The Psalmist says, "the fool says in their hearts, 'There is no God'" (Ps. 14:1). I say anyone who has Yahweh for a god really is a fool.

Tom Van Dyke said...

Well, Jon, I think that's a theological and historical argument that doesn't make use of the tools of theology or even history. The literalist view of Christianity is pretty easy to pick off, not so easy is the evolutionary view, starting with the Torah (which is certainly problematic in itself).

In short, the Torah's understanding of man and G-d grows as it goes on. It was not written in one go. Others are the bad guys at first, but the later prophets focus on Israel's own iniquities, and in fact they're delivered into slavery in Babylon as punishment for them.

And the New Testament was not about a Kingdom of this world, of toppling the Romans and changing the existing political order.

Now Luther's view of sola scriptura, that the Scriptures are the be all and end all, might accommodate a view that Jesus should have proscribed slavery, but you'll find the modern conception of human rights developed if not initiated in Aquinas, who predates Luther by a couple hundred years. (Which dovetails with arguments that the D of I has philosophically Christian origins.) Man's understanding of the divine vibe grows.

And neither is ancient slavery the self-evident violation of human rights it would be today. Enslaving your defeated foes was still more merciful than annihilating them. A more perilous argument, but since slavery appears in virtually every culture of mankind, we cannot say it was a cultural aberration (that's to say, capriciously inconsistent with man's nature), or that it would be consistent with Jesus to have initiated something like the American Civil War and its half a million dead.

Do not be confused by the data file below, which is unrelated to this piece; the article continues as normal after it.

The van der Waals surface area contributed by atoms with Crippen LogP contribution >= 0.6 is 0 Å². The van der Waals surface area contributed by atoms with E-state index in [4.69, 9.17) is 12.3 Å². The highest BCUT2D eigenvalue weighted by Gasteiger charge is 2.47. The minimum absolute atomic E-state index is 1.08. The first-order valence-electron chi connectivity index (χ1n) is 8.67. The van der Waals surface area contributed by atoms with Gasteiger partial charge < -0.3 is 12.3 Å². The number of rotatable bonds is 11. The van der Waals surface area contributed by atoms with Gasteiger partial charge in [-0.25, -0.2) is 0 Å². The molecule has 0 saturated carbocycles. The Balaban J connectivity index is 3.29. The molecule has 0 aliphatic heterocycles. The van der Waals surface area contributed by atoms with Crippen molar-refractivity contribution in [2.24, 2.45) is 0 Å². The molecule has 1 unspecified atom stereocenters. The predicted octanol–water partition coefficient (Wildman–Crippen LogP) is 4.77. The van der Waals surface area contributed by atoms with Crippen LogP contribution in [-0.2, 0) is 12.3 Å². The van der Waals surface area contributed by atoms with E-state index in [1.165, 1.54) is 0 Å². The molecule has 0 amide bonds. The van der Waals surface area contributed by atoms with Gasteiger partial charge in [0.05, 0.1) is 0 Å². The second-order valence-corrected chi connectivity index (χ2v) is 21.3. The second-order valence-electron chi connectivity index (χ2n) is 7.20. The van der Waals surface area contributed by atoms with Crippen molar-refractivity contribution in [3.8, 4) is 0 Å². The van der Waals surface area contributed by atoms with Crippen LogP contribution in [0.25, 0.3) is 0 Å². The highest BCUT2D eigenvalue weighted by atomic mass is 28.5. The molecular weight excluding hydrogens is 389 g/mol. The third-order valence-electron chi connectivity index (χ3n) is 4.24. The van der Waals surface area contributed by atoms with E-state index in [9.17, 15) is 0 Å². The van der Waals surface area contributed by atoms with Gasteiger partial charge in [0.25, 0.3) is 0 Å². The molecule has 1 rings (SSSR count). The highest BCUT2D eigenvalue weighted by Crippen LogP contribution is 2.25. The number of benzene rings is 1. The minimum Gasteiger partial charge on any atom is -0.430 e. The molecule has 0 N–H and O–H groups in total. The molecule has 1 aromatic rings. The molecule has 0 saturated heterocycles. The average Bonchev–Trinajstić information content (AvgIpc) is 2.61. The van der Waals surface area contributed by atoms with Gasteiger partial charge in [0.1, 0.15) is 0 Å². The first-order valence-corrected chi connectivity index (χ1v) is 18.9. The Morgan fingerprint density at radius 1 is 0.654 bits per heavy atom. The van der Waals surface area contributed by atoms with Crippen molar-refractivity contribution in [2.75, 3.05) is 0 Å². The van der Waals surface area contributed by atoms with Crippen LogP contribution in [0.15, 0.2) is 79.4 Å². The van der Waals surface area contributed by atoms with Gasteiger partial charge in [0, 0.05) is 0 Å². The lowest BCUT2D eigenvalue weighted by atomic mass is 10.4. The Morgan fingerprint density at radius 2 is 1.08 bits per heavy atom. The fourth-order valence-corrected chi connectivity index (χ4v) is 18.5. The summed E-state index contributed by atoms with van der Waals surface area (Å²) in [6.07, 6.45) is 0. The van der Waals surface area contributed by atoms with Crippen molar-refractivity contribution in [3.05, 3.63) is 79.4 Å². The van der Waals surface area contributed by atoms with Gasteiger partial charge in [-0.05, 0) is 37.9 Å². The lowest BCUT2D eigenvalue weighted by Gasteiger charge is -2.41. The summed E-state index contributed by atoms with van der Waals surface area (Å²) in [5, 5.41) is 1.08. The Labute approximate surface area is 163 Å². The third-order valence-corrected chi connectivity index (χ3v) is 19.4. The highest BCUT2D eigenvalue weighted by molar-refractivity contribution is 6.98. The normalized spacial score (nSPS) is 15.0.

Anonymous said...

Non-sequitir: A does not follow from B.

Aquinas did proscribe slavery, but approved of feudalism, which to most minds is an equivalence. He also approved of the poor stealing from the rich. He also approved of the divine right of kings, but I don't see either a rejection of slavery, sactions of the poor stealing from the wealthy, or the statement of the divine right of kings in the D of I. So how did Christianity, particularly Aquinas's brand of Christianity, enter into the D of I? Surreptitiously, in the noesis of a casuist, perhaps, but not overtly in any intelligible sense.

Next, someone will propose that Aquinas's natural law is the same as Suarez's natural law as Locke's natural law as Newton's natural law as Strauss's natural rights, and they are all in the D of I. But I don't see "natural law" anywhere in any founding document, anymore than I see a single "Christian" notion in any founding text. One would think "God is Love," if any biblical or Christian notion was to enter, would be central. Nope. Nada. Maybe the non-sequitir can be unpacked by van Dyke, but not by any means I know.

Tom Van Dyke said...

Neither Aquinas nor Suarez embraced a divine right of kings: both rested sovereignty with the people. As a polemicist, you learn just enough about your targets to appear to know what you're talking about. But unfortunately you do not. Your readings of the Bible are shallow and ignorant, willful or otherwise, of those passages that contradict your screeds. And you do not separate the Christian philosophical tradition from the dogmatic, as Thomas explicitly does with his notions of general and special revelation. By the time Locke, et al. got rolling, the political philosophy of the medievals had already been absorbed into the philosophical tradition. Sequitur.

And it's "Tom," or Mr. Van Dyke, with a capital "v", thank you.